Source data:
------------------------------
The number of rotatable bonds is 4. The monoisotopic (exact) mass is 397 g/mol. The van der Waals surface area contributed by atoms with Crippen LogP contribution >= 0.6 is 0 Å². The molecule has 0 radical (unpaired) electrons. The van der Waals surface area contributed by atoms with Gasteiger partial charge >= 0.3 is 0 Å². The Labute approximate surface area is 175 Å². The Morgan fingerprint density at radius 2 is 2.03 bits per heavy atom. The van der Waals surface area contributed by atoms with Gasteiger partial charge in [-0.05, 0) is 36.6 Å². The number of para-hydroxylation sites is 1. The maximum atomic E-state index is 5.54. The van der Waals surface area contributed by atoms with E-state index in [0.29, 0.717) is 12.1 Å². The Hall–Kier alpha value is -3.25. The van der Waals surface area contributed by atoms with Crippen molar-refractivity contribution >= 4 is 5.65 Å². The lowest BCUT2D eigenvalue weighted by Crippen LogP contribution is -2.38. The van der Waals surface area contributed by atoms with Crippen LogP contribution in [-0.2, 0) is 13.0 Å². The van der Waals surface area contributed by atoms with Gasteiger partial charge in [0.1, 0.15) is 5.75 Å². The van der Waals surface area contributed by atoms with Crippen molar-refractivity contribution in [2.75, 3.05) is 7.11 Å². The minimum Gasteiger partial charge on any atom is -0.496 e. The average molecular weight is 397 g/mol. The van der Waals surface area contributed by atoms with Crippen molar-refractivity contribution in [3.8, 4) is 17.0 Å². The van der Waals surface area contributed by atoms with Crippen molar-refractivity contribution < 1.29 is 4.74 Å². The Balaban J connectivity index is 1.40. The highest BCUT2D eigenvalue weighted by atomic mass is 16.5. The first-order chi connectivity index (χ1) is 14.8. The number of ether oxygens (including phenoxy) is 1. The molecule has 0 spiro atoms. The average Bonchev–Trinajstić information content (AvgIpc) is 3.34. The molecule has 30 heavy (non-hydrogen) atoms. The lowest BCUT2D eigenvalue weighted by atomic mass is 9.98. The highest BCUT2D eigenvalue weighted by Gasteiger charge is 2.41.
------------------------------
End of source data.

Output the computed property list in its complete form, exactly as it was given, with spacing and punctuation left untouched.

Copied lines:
The number of rotatable bonds is 4. The monoisotopic (exact) mass is 397 g/mol. The van der Waals surface area contributed by atoms with Crippen LogP contribution >= 0.6 is 0 Å². The molecule has 0 radical (unpaired) electrons. The van der Waals surface area contributed by atoms with Gasteiger partial charge >= 0.3 is 0 Å². The Labute approximate surface area is 175 Å². The Morgan fingerprint density at radius 2 is 2.03 bits per heavy atom. The van der Waals surface area contributed by atoms with Gasteiger partial charge in [-0.05, 0) is 36.6 Å². The number of para-hydroxylation sites is 1. The maximum atomic E-state index is 5.54. The van der Waals surface area contributed by atoms with E-state index in [0.29, 0.717) is 12.1 Å². The Hall–Kier alpha value is -3.25. The van der Waals surface area contributed by atoms with Crippen molar-refractivity contribution >= 4 is 5.65 Å². The lowest BCUT2D eigenvalue weighted by Crippen LogP contribution is -2.38. The van der Waals surface area contributed by atoms with Crippen LogP contribution in [-0.2, 0) is 13.0 Å². The van der Waals surface area contributed by atoms with Gasteiger partial charge in [0.1, 0.15) is 5.75 Å². The van der Waals surface area contributed by atoms with Crippen molar-refractivity contribution in [2.75, 3.05) is 7.11 Å². The minimum Gasteiger partial charge on any atom is -0.496 e. The average molecular weight is 397 g/mol. The van der Waals surface area contributed by atoms with Crippen molar-refractivity contribution in [3.8, 4) is 17.0 Å². The van der Waals surface area contributed by atoms with Crippen molar-refractivity contribution < 1.29 is 4.74 Å². The Balaban J connectivity index is 1.40. The highest BCUT2D eigenvalue weighted by atomic mass is 16.5. The first-order chi connectivity index (χ1) is 14.8. The number of ether oxygens (including phenoxy) is 1. The molecule has 0 spiro atoms. The average Bonchev–Trinajstić information content (AvgIpc) is 3.34. The molecule has 30 heavy (non-hydrogen) atoms. The lowest BCUT2D eigenvalue weighted by atomic mass is 9.98. The highest BCUT2D eigenvalue weighted by Gasteiger charge is 2.41.